Beginning To Think These Christmas Miracles Aren’t Miracles

, , , , , , | Hopeless | February 12, 2018

Many years ago, before cell phones, my wife and I were traveling through rural western Pennsylvania late Christmas night when our car broke down with no houses anywhere in sight. We resigned ourselves to spending the night in the car. When the sun came up, we saw that there was a farmhouse not too far away, so I knocked on the door, explained our predicament, and asked to use the phone to call a tow truck.

That’s all I asked for: to use the phone.

This is what I got:

They invited us inside, gave us coffee, and fixed us breakfast. The farmer told us there wasn’t any place around where we could get the car fixed on the day after Christmas. I asked about auto parts store. I had tools; I could fix it myself if I could get the right part. He called around until he found a store that was open and drove me there, while our wives had more coffee in the kitchen. They had the part, but I had no credit cards, and they didn’t want to take my personal check because it was from out of state. The farmer told the store manager that he would guarantee my check. After we got back, he insisted on helping me install the part in freezing rain.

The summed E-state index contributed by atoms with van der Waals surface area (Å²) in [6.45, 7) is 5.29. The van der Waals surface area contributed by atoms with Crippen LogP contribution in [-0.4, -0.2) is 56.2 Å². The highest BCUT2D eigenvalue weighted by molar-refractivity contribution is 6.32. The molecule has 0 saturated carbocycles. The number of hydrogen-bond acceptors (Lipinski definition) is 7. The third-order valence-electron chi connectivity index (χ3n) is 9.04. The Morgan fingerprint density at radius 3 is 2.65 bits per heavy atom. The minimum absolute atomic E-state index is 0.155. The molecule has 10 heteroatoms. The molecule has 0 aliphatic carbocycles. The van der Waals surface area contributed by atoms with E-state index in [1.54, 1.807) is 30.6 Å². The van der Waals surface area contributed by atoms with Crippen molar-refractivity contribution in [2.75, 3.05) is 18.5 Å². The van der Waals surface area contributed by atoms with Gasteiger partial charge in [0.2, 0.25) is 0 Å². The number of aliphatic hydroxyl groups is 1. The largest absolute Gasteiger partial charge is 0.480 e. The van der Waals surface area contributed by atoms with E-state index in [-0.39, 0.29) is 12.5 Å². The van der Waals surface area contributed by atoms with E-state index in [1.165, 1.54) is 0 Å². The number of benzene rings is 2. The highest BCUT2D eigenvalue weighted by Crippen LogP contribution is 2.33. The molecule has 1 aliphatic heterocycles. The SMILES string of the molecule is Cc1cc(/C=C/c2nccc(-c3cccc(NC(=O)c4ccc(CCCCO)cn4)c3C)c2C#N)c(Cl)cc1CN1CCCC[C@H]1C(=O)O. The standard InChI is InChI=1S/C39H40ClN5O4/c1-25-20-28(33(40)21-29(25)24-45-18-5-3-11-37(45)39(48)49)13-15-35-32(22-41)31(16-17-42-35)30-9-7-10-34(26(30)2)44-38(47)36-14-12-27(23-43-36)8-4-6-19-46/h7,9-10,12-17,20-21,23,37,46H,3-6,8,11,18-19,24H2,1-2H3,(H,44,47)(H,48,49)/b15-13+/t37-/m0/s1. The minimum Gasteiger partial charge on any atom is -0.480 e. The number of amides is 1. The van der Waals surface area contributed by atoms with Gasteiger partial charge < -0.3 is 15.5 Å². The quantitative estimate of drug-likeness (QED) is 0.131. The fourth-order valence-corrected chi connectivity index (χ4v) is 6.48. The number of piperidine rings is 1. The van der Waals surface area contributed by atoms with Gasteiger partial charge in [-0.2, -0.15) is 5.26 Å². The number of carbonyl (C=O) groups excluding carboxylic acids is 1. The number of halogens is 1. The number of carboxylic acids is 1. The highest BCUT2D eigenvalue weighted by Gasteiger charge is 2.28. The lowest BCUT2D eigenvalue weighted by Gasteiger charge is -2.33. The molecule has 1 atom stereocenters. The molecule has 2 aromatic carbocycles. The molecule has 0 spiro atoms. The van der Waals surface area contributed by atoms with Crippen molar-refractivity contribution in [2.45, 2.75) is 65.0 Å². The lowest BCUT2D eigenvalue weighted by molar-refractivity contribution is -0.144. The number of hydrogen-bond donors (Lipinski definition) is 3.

And he wouldn’t take a dime.

We stopped there again on our way home a few days later, with a box of chocolates.

And since that time, I have never, ever accepted payment for helping someone else out. When people ask why not, I tell them this story. Thirty-five years later, I still can’t tell — or type — this story without crying.

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